|Mucuna pruriens inflorescence|
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Mucuna pruriens is a tropical legume known as velvet bean or cowitch and by other common names (see below), found in Africa, India and the Caribbean. The plant is infamous for the extreme itchiness it produces on contact, particularly with the young foliage and the seed pods. It has value in agricultural and horticultural use and has a range of medicinal properties.
The plant is an annual, climbing shrub with long vines that can reach over 15 m in length. When the plant is young, it is almost completely covered with fuzzy hairs, but when older, it is almost completely free of hairs. The leaves are tripinnate, ovate, reverse ovate, rhombus-shaped or widely ovate. The sides of the leaves are often heavily grooved and the tips are pointy. In young M.pruriens plants, both sides of the leaves have hairs. The stems of the leaflets are two to three millimeters long. Additional adjacent leaves are present and are about 5 mm long.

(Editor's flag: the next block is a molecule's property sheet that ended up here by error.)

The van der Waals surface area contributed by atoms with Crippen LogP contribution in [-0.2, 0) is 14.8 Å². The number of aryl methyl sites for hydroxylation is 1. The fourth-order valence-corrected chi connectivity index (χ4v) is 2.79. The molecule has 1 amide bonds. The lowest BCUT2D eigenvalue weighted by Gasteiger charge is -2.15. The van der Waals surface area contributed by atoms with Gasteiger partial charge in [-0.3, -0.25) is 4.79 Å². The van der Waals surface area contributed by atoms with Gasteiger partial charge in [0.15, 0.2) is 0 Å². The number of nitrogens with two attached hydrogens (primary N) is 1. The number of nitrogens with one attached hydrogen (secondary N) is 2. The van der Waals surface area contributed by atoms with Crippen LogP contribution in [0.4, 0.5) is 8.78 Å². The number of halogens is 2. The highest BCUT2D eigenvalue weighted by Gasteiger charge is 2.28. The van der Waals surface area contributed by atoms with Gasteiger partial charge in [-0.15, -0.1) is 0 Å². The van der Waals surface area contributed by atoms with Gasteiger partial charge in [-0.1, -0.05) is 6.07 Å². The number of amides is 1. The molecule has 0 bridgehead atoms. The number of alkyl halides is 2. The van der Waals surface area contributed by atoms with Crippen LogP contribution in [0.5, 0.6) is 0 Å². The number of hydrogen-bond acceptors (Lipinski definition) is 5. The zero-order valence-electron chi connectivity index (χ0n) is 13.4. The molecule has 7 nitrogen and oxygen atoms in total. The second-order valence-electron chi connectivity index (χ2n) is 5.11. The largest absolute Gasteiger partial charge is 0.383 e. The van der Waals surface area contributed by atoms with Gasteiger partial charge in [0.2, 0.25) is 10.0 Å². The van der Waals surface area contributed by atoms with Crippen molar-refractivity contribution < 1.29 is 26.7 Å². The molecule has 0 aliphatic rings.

The flower heads take the form of axially arrayed panicles. They are 15 to 32 cm long and have two or three, or many flowers. The accompanying leaves are about 12.5 mm long, the flower stand axes are from 2.5 to 5 mm. The bell is 7.5 to 9 mm long and silky. The sepals are longer or of the same length as the shuttles. The crown is purplish or white. The flag is 1.5 mm long. The wings are 2.5 to 3.8 cm long.
In the fruit ripening stage, a 4 to 13 cm-long, 1 to 2 cm-wide, unwinged, leguminous fruit develops. There is a ridge along the length of the fruit. The husk is very hairy and carries up to seven seeds. The seeds are flattened uniform ellipsoids, 1 to 1.9 cm long, 0.8 to 1.3 cm wide and 4 to 6.5 cm thick. The hilum, the base of the funiculus (connection between placenta and plant seeds) is a surrounded by a significant arillus (fleshy seeds shell).
M.pruriens bears white, lavender, or purple flowers. Its seed pods are about 10 cm long and are covered in loose, orange hairs that cause a severe itch if they come in contact with skin. The chemical compounds responsible for the itch are a protein, mucunain, and serotonin. The seeds are shiny black or brown drift seeds. It is found in tropical Africa, India and the Caribbean.
The dry weight of the seeds is 55 to 85 g/100 seeds. With 2n = 20, 22 or 24 chromosomes.